I am a nostalgist at the best of times, and at the worst the combination of music, moment and memory turn me into a weeping ninny.
A fair chunk of Tom Petty’s oeuvre does that to me, “Free Falling” more than most. My teen years were passed in the San Fernando Valley, and the song brings the worst of those years back in a painful rush. I never said so aloud, but Petty for me was like that cool older brother I never had, the guy who made me feel like everything was going to be okay because I shouldn’t take it too seriously, anyway.
In “Free Falling,” I heard Tom telling me that, yeah, I had hurt people, that it was wrong, that it didn’t make be a “bad boy” for breaking a heart, but that my true struggle was going to be learning to live with the hurt I had caused without daring to try and rationalize, minimalize, or forget it. That’s what the bad boys did, and that was anything but cool.
Was that what he wrote the song to try and provoke? I don’t know. That’s what the song meant to me. I can only hope that my expropriation of his music for my own emotional purposes wouldn’t have bothered Tom.
I think about meeting him on some other level of being and asking him about it. I hear him saying “no, man, if I can sing and you can heal, I’ve done my job. Mission accomplished.”
The Rebbe once said “music is the pen of the soul.” Mine will always carry an autograph of Tom Petty.
Keep playin’, big brother. Lots of healing to be done where you’re going.
I see this as a grunge metal band made up of huge, hairy dudes dressed like they work in a diner, with white kitchen aprons, white hats, and t-shirts that say stuff like “No, I can’t cook that, but I can eat it.”
August 24, 1985 Huey Lewis and the News in Concert California State Fair Sacramento, California
I had become pretty close with the gang in my intensive Chinese class at Cal that summer. We were all about to go our separate ways, but we wanted one last chance to hang out together. We had one day: the day before I moved out of my sister’s apartment and Berkeley, and three days before I flew to China for the first time.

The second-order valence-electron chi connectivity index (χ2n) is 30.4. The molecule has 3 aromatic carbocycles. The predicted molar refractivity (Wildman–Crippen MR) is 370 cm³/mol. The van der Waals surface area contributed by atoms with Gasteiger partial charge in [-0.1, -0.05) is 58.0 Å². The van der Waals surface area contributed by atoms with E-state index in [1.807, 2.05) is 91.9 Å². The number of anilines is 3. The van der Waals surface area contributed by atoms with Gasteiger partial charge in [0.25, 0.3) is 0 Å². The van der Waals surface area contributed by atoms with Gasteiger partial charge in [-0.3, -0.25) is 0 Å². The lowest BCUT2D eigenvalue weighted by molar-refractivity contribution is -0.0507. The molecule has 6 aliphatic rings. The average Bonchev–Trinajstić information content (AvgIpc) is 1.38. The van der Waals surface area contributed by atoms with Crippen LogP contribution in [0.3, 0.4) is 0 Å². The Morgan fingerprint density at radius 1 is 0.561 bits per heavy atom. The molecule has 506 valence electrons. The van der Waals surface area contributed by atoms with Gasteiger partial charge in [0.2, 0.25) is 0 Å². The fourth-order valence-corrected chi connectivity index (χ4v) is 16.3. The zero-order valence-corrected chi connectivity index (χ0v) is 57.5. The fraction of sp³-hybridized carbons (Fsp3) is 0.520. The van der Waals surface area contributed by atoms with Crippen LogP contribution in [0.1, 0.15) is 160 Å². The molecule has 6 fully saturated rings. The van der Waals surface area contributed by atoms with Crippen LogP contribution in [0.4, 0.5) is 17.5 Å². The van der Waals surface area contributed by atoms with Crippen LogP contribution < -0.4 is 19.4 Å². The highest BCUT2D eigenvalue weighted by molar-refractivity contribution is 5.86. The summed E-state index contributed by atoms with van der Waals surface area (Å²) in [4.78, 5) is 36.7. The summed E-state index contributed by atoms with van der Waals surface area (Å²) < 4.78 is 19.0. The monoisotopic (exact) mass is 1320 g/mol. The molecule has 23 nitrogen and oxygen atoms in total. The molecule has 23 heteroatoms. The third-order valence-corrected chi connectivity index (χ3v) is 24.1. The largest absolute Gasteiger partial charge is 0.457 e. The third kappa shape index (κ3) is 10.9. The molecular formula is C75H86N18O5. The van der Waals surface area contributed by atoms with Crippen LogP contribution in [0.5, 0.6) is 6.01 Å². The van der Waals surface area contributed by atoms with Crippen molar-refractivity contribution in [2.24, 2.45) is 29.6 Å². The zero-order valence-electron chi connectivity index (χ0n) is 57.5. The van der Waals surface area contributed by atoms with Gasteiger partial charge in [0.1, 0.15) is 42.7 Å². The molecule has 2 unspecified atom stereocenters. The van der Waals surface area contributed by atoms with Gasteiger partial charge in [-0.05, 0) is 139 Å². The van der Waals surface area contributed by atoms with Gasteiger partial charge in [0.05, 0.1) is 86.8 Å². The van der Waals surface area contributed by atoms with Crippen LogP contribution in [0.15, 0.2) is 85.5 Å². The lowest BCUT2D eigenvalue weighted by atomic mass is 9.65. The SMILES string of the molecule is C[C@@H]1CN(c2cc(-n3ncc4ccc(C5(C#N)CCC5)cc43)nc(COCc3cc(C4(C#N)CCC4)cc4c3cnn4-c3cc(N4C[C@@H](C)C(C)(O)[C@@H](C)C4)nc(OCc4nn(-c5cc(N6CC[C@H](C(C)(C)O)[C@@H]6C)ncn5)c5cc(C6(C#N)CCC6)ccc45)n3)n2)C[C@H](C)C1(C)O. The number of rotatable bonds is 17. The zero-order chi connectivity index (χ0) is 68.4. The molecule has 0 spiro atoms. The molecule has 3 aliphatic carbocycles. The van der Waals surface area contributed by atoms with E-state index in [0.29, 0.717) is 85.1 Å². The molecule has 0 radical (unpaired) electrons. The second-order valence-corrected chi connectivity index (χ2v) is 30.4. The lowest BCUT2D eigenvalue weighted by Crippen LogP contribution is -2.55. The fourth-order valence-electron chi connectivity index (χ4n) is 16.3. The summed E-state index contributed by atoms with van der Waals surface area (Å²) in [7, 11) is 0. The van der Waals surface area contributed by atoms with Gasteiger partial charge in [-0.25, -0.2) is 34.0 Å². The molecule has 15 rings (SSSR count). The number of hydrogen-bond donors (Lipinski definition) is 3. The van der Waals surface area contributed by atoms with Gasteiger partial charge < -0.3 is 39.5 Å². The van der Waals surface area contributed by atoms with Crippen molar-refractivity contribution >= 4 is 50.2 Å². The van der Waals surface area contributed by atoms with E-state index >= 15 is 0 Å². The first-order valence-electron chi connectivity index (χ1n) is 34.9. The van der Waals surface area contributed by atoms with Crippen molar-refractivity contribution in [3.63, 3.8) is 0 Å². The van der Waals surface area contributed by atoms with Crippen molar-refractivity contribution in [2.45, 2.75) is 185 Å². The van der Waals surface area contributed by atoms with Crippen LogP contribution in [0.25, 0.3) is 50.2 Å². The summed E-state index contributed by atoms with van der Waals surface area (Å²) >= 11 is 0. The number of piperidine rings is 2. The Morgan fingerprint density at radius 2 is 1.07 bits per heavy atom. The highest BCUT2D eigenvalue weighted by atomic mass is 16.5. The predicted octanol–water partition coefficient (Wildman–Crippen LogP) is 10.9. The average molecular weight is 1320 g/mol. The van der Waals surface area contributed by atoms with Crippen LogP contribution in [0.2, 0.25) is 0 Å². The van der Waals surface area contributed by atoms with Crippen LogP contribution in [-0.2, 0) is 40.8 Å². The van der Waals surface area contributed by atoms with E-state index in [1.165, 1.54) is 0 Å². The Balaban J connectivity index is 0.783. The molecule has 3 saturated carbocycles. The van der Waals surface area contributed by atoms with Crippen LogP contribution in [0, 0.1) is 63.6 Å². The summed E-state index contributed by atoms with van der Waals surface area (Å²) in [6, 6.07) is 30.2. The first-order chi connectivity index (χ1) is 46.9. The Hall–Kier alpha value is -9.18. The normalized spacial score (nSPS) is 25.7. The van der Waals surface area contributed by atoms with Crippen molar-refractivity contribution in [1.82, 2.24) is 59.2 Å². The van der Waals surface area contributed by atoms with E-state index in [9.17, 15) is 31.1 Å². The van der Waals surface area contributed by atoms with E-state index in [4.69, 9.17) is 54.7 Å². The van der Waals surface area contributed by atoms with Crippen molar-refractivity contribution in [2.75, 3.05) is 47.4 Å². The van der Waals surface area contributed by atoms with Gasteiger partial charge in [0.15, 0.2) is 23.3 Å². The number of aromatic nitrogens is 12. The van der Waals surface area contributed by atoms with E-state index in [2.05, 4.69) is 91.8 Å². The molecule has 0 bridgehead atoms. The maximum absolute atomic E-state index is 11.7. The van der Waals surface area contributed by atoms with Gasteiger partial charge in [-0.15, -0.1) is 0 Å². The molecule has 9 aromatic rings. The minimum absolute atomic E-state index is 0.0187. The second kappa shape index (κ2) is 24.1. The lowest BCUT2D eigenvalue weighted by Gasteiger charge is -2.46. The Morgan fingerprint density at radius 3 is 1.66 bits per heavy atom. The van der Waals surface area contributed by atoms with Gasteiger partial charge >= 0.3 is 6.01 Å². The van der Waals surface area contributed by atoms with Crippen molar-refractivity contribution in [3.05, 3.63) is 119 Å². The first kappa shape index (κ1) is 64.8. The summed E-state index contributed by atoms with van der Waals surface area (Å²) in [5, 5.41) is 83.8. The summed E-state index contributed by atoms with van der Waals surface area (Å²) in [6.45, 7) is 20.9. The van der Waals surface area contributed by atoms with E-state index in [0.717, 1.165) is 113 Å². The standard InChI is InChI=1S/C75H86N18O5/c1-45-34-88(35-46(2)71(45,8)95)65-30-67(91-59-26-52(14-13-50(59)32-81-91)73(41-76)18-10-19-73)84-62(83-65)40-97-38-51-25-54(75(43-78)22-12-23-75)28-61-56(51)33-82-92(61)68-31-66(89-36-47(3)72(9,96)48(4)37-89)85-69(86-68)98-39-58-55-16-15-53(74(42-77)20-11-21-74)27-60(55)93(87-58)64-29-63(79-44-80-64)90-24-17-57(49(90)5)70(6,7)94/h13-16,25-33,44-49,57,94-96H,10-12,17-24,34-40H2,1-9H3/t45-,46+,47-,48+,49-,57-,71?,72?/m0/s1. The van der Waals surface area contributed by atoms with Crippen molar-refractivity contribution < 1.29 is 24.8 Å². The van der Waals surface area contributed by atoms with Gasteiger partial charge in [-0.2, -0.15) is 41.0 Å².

So we took a road trip from our various hovels in Berkeley up I-80 to the California State Fair in Sacramento, and we watched Huey Lewis and the News headline the Fair.
Huey and the guys were from Marin County, so it was the home boys playing to a home crowd at a time when the band was at its high point. Its albums were selling well, and “Power of Love” from the Back to the Future soundtrack was at the very top of the Billboard charts for what would be the first of two weeks.
In short, the stars aligned for all of us that day, and the concert was unforgettable. I have been to some incredible concerts before and since, but I have never seen a performance so perfectly tuned, so in tune with its audience, and so able to lift each of us out of our chairs and out of ourselves.
It was a transcendental moment, an exquisite musical interlude in what would turn out to be the pivotal year of my life.